Fulbright-Nehru Student Researcher Kayla Huemer's project focused on developing a low-cost solution to identify patients at highest risk of developing diabetic foot ulcers.
Kayla Huemer presents her work on diabetic foot ulcers to doctors from across India, who were part of a week-long course at Christian Medical College (CMC) Vellore. Courtesy Kayla Huemer
As the prevalence of diabetes increases rapidly across the world, complications like diabetic foot ulcers are expected to rise as well. Unmanaged diabetes can cause nerve death in the extremities, leading to a loss of pain sensation and an unbalanced gait, which may lead to pressure ulcers on patients’ feet. Without proper treatment, these ulcers could become infected and eventually necessitate amputations. Untreated diabetic foot ulcers are one of the leading causes of non-traumatic amputations worldwide. This is a particular point of concern in India, which is home to the second-largest number of adults with diabetes worldwide, according to the latest data from the International Diabetes Federation.
Fulbright-Nehru Student Researcher Kayla Huemer’s project in 2018-19 focused on developing a low-cost solution to identify patients at highest risk of developing foot ulcers. She came across thermal patterns in the feet of the diabetes patients she was working with, and began assessing the use of thermal imaging to predict ulcer development. She hopes this information will enable health care workers to initiate treatment sooner, to prevent the ulcers from ever happening.
Huemer’s interest in medical devices goes back several years. She had dreamed of becoming a medical doctor until she took an engineering course at the end of her freshman year of college and realized it was the innovation of medicine that interested her more than anything else. “I enrolled in biomedical engineering and became very passionate about the projects I collaborated on with doctors,” she says. “I’d sit down and talk with these doctors, sometimes for hours on end, to understand the ideas they had for novel medical devices. I’d then get to put my engineering skills to work—designing circuits, embedding sensors, writing primitive phone applications. It’s always a privilege to work with doctors because I get to bring their ideas for better medicine to life.”
In 2016, Huemer traveled to India under the S.N. Bose Scholars Program for a research internship at the Indian Institute of Science in Bengaluru. This student exchange program between institutions in India and the United States is a partnership between the Indo-U.S. Science and Technology Forum, the Government of India’s Department of Science and Technology, and others.
In Bengaluru, Huemer worked on wearable technology meant to improve therapy of diabetic foot ulcers. After developing the device that summer, Huemer applied for a Fulbright Research Fellowship, outlining the need for such a device in the context of the wide prevalence of diabetes in India. “After graduation, I had no other desire than to continue working in low-income settings on health care issues,” she says. “To this day, receiving a Fulbright Fellowship to work on this issue that I’m passionate about was the single most affirming moment in my career as a young biomedical engineer.”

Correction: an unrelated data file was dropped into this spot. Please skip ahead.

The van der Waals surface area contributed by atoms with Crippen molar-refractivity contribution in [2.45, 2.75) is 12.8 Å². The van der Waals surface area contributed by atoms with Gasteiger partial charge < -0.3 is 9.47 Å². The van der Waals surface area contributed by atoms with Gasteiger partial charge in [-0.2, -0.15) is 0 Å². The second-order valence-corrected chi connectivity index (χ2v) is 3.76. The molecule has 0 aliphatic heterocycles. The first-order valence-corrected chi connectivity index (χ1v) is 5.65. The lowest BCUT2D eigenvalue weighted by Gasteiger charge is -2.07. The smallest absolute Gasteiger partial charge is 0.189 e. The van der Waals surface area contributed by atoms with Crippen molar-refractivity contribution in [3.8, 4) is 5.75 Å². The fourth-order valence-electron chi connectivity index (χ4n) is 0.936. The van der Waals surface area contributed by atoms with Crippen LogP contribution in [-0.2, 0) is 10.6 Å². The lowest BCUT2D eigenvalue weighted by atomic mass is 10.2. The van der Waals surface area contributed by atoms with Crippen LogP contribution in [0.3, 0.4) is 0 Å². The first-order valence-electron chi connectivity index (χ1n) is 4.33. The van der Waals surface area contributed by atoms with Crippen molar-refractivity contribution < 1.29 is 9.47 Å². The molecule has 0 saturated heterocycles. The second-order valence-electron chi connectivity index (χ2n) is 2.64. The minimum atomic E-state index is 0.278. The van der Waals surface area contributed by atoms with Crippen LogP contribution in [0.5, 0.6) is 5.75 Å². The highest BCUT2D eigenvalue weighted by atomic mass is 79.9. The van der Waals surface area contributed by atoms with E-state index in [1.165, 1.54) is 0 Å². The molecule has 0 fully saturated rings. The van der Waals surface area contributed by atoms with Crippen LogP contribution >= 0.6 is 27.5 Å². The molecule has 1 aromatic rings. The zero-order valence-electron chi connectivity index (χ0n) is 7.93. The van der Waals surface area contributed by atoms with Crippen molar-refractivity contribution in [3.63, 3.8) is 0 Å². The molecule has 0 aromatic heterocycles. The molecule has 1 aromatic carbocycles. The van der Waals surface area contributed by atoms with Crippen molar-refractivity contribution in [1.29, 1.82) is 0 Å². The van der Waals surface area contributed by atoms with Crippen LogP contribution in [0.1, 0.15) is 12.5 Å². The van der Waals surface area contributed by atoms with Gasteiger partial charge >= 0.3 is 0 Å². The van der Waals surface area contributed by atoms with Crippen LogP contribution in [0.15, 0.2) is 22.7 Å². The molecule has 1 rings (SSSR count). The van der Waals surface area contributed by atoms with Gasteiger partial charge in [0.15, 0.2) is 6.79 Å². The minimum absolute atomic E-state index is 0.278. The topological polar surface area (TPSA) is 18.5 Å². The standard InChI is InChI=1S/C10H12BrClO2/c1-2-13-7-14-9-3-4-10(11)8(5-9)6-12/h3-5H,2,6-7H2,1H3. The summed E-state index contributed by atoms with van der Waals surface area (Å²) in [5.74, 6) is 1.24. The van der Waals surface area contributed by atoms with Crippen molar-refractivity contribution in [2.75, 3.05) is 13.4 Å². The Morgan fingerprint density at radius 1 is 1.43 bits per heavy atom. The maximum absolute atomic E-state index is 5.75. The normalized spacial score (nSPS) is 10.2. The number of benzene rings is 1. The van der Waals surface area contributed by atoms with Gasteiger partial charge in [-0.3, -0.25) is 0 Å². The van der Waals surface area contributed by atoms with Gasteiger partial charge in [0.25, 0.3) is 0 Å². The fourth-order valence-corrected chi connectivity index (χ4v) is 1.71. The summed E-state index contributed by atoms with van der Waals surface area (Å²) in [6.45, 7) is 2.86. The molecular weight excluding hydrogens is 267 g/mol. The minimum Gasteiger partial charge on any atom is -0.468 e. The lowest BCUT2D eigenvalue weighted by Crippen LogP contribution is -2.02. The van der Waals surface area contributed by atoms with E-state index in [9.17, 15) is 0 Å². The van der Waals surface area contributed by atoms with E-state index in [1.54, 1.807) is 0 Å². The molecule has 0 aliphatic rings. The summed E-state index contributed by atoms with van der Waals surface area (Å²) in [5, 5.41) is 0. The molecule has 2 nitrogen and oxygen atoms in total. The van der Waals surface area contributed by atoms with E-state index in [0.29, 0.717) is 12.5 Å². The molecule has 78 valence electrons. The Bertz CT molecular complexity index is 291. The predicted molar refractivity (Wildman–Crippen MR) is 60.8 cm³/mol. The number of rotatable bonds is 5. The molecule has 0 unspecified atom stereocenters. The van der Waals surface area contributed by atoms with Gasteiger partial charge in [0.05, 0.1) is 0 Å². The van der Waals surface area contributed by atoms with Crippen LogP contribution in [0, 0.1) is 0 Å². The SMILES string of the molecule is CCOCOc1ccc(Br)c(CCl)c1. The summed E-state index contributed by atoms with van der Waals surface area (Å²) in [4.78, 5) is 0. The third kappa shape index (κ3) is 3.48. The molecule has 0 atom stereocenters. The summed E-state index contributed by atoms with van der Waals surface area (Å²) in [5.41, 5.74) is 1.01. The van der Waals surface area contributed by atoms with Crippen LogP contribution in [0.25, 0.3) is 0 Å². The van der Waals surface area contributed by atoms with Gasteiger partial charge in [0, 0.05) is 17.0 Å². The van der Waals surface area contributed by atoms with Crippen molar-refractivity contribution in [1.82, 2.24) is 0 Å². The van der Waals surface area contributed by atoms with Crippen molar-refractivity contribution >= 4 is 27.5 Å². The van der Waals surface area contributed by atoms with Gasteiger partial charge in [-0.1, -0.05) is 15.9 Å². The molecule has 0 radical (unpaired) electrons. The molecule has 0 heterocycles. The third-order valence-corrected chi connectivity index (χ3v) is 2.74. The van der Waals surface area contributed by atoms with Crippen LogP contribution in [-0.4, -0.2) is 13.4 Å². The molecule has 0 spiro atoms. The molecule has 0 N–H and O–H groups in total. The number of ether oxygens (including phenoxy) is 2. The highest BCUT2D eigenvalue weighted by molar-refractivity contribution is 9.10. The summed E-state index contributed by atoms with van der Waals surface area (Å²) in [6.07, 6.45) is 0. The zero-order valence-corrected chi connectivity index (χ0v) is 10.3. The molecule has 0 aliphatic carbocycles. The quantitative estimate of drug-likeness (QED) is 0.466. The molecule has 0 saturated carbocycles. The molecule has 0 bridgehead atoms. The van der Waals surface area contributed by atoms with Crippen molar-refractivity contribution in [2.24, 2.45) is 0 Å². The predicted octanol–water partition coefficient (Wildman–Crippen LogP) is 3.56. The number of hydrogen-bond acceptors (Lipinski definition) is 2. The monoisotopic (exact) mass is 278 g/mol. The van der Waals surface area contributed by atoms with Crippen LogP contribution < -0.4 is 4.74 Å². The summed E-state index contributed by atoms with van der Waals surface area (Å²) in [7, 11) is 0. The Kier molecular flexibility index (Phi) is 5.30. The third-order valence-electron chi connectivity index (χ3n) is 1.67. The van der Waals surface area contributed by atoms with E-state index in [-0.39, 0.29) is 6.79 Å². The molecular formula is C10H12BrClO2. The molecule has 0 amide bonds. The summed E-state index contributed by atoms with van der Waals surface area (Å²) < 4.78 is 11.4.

For nine months, starting August 2018, Huemer worked with a team at Christian Medical College Vellore to create a wearable technology to aid in the therapy of diabetic foot ulcers. The device would map the pressure in the feet of patients with ulcers, allowing doctors to understand how they should alleviate the pressure to allow the wounds to heal. However, while observing patients coming to the clinic, Huemer realized that many arrived past the point of any help. Their infections were too deep to treat and gave doctors no choice but to amputate. She felt that instead of developing a device to help patients heal, she needed to focus on preventing the ulcers in the first place, especially in low-resource settings.
Searching for a different solution, Huemer noticed during her time in the clinic that just prior to ulceration, a patient’s foot would have slight inflammation and be warm in the pre-ulceration area. This led to a new idea—to focus on temperature—prompting her to take hundreds of thermal images of the patients’ feet. “I’m now working with this data back in the U.S., as an affiliate researcher at the University of Wisconsin-Madison, to identify pre-ulceration warning signs in the thermal scans. I’ve brought six new students onto the project and, as of now, four of the students are set to return to India to continue the work next summer.” The students hope to travel on the Research Internships in Science and Engineering (RISE), S.N. Bose and other funding opportunities for international research.
Looking back at her time in India, Huemer says, “I absolutely love it. India truly feels like a home and I miss the people whenever I’m away. The color of the culture, and the diversity of the people in language, food and customs makes it a country of such contrasts! It’s humbling to get to work on unmet health care needs and India specifically has my heart. I see so much growth in the coming decades for health care within the country and I desire to dedicate my career to bringing to light the issues it’s facing.”
Megan McDrew, based in Monterey, California, is a professor of sociology at the University of California, Santa Cruz, and the University of California, Merced.